Performance derives from the fine art tradition that disputed the nature of media art. However, it should not adapt its language and transform into theatre. Performance artists should not invade this process with theatrical gestures (this will result in the transfer of theatre gestures. In theatre, like in feature film the mise-en-scene is a part of the entire structure of meanings), for their effort should confront the question as to how to obtain the performative value of the medium, i.e. the video. Video forces the transition of thought from the mise-en-scene to the mise-en-page. This is a sign of equality between the image (video) and action (performance), similar as in Jacobson’s performative speech (in which to say something is to do something). Once again we should allow history to try and answer this theoretical question.

The idea of performance can be successfully transferred from film to video despite the fact that the performative role of the medium appears in the artistic practice in the film ‘Lucifer rising’ by Kenneth Anger (1972). In his theory the film is a ritual, thus he does not focus on watching or meditation, but on the magical action of archetypal forces.

A slightly different perspective is offered in Vito Acconci’s Theme song (1973) which depicts intimate situations in which the video is a screen that separates us from the camera’s artistic action. The main theme of his work focuses on the technological barrier that divides the viewer and the artist. This barrier fragments the world and engulfs us with the Freudian castration complex. We have to become accustomed to the fact that it is impossible for us to join a media spectacle, thus we end up with masturbation at best (Seedbed 1971). In the work ‘Theme song’ the spectator does not come close to the artist, he does not sit with him and participate in his intimate space even though he is constantly being invited to do so by the artist.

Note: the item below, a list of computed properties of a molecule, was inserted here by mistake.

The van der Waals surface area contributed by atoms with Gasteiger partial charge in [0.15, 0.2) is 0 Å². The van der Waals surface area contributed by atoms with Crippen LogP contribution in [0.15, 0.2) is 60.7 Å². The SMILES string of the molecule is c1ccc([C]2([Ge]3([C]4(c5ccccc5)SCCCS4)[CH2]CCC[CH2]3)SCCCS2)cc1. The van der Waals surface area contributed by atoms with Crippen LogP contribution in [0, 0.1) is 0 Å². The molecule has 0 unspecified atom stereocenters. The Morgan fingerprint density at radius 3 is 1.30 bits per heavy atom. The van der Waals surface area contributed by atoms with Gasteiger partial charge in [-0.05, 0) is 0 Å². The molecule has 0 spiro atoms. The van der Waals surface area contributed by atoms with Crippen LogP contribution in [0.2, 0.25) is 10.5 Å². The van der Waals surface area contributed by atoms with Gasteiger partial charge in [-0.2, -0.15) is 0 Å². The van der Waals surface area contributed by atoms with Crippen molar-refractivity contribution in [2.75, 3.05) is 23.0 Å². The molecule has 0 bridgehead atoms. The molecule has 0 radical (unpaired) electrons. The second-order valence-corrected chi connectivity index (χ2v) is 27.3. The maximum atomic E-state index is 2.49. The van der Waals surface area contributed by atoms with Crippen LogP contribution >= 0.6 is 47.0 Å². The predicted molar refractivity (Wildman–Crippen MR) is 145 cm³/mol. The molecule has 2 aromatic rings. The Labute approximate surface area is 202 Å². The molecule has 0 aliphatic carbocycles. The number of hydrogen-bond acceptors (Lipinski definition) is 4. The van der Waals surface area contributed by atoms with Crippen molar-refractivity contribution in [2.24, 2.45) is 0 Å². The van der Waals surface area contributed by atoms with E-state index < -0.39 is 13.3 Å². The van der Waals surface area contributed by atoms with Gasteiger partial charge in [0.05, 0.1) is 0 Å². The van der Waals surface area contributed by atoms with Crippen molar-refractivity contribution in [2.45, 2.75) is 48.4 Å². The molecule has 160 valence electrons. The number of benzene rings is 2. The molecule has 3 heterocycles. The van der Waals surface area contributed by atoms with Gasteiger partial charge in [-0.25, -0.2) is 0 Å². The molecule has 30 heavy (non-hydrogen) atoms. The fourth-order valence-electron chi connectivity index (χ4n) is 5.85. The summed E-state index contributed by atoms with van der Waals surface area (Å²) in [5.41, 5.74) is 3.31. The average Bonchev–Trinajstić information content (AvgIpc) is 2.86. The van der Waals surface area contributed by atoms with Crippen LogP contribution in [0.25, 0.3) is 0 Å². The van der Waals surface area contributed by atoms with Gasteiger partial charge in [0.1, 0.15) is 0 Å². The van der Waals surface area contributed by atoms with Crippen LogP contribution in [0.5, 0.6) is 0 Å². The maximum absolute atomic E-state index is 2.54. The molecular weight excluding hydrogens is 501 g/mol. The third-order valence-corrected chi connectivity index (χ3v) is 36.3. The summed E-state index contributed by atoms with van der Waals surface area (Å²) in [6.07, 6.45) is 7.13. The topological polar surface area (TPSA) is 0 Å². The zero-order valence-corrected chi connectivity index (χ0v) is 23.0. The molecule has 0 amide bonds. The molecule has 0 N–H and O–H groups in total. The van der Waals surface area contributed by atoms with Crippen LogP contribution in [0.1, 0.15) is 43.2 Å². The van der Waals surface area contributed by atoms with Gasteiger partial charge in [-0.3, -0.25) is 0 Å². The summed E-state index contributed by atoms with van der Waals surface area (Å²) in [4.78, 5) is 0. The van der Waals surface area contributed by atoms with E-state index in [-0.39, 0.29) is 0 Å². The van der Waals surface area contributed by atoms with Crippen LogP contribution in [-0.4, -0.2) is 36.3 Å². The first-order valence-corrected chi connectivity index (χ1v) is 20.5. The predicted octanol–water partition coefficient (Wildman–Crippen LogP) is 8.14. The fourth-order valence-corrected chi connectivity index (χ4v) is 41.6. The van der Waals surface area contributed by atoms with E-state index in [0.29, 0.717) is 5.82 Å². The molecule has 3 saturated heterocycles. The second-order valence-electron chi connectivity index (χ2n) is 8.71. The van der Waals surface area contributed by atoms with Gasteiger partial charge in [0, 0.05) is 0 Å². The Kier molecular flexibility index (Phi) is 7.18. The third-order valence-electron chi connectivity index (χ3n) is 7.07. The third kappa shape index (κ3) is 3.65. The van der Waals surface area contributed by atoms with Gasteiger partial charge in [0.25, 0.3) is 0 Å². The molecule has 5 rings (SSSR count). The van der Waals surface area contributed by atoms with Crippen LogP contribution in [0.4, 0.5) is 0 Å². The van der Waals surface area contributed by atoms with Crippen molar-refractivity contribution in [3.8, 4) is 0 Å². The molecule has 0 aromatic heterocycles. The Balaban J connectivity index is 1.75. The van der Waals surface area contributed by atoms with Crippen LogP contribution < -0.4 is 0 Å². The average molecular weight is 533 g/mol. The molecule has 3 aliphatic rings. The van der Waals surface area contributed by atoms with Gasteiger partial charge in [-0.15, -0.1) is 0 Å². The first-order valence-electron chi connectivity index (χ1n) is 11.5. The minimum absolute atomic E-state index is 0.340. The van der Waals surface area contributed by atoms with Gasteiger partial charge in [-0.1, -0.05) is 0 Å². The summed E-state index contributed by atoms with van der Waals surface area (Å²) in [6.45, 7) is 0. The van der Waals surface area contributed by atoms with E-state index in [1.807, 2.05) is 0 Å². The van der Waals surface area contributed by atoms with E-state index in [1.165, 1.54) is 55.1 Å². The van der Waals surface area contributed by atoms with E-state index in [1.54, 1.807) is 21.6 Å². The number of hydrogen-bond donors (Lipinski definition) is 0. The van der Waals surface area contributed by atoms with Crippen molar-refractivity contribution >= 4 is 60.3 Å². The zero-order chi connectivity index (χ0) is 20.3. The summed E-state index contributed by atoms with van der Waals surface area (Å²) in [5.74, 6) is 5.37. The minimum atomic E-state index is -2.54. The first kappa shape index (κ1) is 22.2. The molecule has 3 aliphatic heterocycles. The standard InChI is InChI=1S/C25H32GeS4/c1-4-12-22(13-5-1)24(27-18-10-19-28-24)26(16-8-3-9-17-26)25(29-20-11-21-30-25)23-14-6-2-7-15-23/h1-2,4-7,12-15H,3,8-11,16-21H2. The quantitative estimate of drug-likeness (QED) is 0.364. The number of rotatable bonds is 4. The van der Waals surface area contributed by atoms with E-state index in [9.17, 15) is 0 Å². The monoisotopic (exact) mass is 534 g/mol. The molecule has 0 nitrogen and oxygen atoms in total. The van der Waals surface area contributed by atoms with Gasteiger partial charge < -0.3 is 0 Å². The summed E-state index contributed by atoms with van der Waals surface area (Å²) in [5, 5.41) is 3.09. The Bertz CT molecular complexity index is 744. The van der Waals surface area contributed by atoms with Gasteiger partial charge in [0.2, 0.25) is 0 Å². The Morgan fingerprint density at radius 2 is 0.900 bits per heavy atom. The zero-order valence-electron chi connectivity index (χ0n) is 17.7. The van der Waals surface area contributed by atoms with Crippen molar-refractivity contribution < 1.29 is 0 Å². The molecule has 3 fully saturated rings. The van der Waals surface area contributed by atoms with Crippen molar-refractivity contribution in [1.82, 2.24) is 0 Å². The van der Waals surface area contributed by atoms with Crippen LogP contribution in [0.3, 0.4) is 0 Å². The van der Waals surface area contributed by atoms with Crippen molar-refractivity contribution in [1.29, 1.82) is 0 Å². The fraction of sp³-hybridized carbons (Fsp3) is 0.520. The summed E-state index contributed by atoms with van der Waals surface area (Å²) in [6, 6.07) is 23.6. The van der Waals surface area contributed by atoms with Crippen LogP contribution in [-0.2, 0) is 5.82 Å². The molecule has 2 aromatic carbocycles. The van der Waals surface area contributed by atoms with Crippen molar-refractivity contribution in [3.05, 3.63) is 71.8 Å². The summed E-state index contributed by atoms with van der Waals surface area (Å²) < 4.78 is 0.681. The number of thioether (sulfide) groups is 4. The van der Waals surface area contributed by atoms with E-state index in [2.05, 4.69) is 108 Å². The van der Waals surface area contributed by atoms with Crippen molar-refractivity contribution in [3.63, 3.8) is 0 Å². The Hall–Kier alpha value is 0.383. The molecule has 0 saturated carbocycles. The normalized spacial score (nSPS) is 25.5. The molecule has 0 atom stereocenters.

Another way of obtaining the image may be through its non-semantic effect that it has upon the viewer, his body and mind, but not on his awareness. The perception threshold of 25 frames per second is a frequent theme that appears in countless works. These works deal with the issue of time in which the “after-gaze” of the images are revoked from the awareness full of a chaotic sea of impulses (that are subject to the sense of vision), and the time necessary for reading or contemplating the image. A similar strategy can be found in works such as Calligrams (1970) by Woody and Steina Vasulkas which focus on the interface between technology and human sensitivity. Similar to the music in artistic practices the video refers to the anomaly of circuit branding. In a performative video the form does not try to turn the attention of the viewer to anything outside of the performance; it does not attempt to reveal the truth about technology, nor transform itself into meaning, thus it becomes the sole essence of art. We could say that the video is a performance if it is autotelic, if it affects the body and mind of the viewer beyond the cultural meanings of the code, if it refers to the process of forming the image as a creative process that appears as an interface between man and machine, and finally, if the viewer reflects on the process.